What does the ancient paper folding art of origami have to do with science? While origami can be simple and fun for children, the applications of origami in the sciences have been sophisticated and complex. From mathematics and engineering to medical devices, origami has been the inspiration for responsive, elegant, and flexible innovations in science.
If you need a study break to clear your mind, try out origami at the Sciences Library. We have origami paper on hand for you. You can use our instructions for simple models, search online for diagrams, or create your own designs!
Combining origami with computer programming, Robert J. Lang has designed over 700 exquisite origami models displayed on his website, and he has applied his expertise in origami to problem solving in engineering and physics. Notably, he helped to design a prototype for a large folded telescope lens that was meant to fly compactly into space within a rocket and then unfold smoothly upon reaching its destination.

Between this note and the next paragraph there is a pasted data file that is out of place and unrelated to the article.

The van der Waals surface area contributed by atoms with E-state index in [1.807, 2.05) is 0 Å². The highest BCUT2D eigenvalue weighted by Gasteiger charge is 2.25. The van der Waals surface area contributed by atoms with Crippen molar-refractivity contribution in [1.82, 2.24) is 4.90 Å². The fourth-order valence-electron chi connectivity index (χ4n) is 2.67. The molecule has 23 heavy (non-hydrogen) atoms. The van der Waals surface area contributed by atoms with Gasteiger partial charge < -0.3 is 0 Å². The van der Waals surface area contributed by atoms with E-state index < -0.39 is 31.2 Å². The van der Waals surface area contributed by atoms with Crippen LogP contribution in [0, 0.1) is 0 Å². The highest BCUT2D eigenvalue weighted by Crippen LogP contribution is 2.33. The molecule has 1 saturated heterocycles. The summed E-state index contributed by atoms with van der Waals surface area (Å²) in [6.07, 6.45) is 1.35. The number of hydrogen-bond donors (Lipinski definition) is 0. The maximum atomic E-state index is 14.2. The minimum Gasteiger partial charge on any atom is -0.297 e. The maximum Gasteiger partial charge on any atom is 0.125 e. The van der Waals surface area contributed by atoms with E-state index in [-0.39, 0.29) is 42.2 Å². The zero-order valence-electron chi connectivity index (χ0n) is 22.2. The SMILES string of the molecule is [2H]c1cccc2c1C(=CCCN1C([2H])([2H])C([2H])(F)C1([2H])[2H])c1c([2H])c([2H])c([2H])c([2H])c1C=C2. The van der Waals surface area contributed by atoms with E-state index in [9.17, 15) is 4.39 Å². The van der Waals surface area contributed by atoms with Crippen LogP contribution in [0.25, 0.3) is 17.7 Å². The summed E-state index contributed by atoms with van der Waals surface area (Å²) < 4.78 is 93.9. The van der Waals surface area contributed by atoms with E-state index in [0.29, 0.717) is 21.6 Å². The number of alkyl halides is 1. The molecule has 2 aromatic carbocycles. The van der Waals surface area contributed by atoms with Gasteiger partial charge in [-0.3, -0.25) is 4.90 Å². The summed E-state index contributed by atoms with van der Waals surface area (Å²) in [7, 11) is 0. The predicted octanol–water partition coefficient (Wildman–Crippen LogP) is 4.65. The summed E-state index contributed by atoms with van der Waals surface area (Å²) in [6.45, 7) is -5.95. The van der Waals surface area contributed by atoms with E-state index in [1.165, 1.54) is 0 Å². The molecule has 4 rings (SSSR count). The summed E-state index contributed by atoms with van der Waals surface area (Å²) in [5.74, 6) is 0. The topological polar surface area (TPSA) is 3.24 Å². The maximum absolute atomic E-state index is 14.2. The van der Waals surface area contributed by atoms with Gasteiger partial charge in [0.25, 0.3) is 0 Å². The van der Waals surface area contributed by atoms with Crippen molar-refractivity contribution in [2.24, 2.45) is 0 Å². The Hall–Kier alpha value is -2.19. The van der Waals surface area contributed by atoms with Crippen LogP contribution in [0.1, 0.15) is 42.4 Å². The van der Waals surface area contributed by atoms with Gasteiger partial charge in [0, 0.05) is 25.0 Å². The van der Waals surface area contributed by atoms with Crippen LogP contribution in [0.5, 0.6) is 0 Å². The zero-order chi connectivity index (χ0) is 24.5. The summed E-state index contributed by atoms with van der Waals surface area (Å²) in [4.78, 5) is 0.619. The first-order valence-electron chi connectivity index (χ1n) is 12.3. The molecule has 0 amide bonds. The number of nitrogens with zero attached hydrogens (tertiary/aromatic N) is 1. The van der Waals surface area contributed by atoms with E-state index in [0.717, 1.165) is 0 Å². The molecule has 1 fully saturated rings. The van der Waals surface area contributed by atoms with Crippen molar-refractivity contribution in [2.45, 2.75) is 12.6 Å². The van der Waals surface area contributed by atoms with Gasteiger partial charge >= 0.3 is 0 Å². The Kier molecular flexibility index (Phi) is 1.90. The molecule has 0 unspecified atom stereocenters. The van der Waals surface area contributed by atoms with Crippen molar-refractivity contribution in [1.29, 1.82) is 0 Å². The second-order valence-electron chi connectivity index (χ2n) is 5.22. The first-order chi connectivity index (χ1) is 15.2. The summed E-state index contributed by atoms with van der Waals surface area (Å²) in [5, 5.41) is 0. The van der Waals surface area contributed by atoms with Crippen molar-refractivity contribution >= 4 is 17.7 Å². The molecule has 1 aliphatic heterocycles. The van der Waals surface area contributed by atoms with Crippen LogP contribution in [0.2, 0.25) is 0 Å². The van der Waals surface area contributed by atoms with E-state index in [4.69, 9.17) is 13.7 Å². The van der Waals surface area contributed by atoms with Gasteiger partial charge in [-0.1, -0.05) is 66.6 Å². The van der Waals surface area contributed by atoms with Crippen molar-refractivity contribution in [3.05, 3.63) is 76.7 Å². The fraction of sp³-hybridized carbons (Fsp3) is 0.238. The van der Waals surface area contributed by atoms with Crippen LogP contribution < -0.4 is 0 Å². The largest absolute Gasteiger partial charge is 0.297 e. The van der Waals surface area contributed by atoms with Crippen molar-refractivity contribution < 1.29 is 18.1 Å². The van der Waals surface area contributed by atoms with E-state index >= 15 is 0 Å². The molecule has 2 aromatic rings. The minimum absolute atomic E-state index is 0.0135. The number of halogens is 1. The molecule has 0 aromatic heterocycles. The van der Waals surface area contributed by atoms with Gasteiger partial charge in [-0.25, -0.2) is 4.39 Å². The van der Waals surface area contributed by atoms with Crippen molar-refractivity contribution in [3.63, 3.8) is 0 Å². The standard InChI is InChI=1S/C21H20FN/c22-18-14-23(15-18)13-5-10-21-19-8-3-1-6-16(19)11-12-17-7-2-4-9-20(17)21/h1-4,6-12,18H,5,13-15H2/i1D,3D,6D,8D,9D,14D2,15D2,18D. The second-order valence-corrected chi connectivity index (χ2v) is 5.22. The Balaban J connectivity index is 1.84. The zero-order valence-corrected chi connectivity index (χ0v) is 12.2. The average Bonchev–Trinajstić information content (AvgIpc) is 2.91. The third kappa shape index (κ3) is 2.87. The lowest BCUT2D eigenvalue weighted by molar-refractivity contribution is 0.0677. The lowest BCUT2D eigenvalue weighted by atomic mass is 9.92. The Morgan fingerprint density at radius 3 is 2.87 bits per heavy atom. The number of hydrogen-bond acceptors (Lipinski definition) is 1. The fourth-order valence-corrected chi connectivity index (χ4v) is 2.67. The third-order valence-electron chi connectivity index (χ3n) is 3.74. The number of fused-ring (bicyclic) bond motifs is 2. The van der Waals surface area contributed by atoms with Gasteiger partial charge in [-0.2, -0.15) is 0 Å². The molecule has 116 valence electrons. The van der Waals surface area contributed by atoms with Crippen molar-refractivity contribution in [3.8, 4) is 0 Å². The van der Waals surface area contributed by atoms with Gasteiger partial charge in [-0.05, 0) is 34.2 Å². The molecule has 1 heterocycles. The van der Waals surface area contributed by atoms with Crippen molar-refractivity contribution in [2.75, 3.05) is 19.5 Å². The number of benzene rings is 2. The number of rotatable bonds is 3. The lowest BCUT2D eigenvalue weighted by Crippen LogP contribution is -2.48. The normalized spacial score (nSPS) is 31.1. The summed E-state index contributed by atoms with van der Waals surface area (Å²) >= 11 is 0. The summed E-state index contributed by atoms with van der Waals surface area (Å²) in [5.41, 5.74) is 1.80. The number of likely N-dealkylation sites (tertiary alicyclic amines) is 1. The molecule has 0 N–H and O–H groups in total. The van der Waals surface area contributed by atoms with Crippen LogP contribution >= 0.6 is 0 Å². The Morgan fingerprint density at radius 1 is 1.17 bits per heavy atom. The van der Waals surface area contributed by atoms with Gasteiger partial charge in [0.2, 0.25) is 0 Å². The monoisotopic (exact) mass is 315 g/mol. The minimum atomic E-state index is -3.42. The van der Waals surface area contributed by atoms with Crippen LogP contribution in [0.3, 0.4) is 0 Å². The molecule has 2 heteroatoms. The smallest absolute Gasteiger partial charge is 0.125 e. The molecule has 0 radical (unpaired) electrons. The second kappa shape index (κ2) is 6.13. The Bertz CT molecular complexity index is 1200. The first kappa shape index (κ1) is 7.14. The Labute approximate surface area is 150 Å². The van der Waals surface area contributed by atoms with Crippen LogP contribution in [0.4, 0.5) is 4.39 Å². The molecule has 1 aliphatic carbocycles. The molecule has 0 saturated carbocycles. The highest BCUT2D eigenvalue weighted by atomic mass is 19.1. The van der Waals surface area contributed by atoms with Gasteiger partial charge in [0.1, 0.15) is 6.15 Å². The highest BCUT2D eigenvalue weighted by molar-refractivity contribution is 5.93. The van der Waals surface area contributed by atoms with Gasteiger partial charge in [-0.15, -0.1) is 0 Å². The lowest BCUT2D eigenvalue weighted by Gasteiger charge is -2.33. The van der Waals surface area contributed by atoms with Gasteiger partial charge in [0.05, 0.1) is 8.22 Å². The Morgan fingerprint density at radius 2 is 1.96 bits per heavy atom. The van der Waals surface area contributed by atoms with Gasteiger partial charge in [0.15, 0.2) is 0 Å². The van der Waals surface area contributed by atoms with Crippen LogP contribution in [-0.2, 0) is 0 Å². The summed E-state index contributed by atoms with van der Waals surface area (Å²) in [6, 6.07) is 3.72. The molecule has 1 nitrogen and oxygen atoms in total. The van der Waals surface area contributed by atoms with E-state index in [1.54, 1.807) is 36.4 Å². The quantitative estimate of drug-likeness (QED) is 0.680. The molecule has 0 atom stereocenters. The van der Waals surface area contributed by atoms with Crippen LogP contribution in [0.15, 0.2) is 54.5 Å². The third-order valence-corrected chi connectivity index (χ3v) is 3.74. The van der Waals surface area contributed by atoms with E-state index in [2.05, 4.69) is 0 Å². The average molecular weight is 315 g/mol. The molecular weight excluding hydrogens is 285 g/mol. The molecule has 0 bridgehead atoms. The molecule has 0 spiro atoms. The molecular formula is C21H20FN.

Researchers at Harvard and MIT have developed self-folding robots based on origami. In their research, it took less than five minutes for their robot to assemble itself from a flat template and then walk on its own. The idea is that self-assembling robots could be sent as flattened objects into tight spaces and then assemble themselves upon reaching their destination. The hope is that these robots could potentially be used in rescue work in unsafe areas due to wreckage or fallen debris.
The development of medical devices inspired by the folds in origami is underway. Examples of products being designed are stents, catheters, and drug delivery mechanisms that travel through the body in a collapsed, folded form and then expand to carry out their function. While more research is required before these devices are approved for medical use, it is thought that these origami-inspired designs will be safe devices that are minimally invasive to the body.
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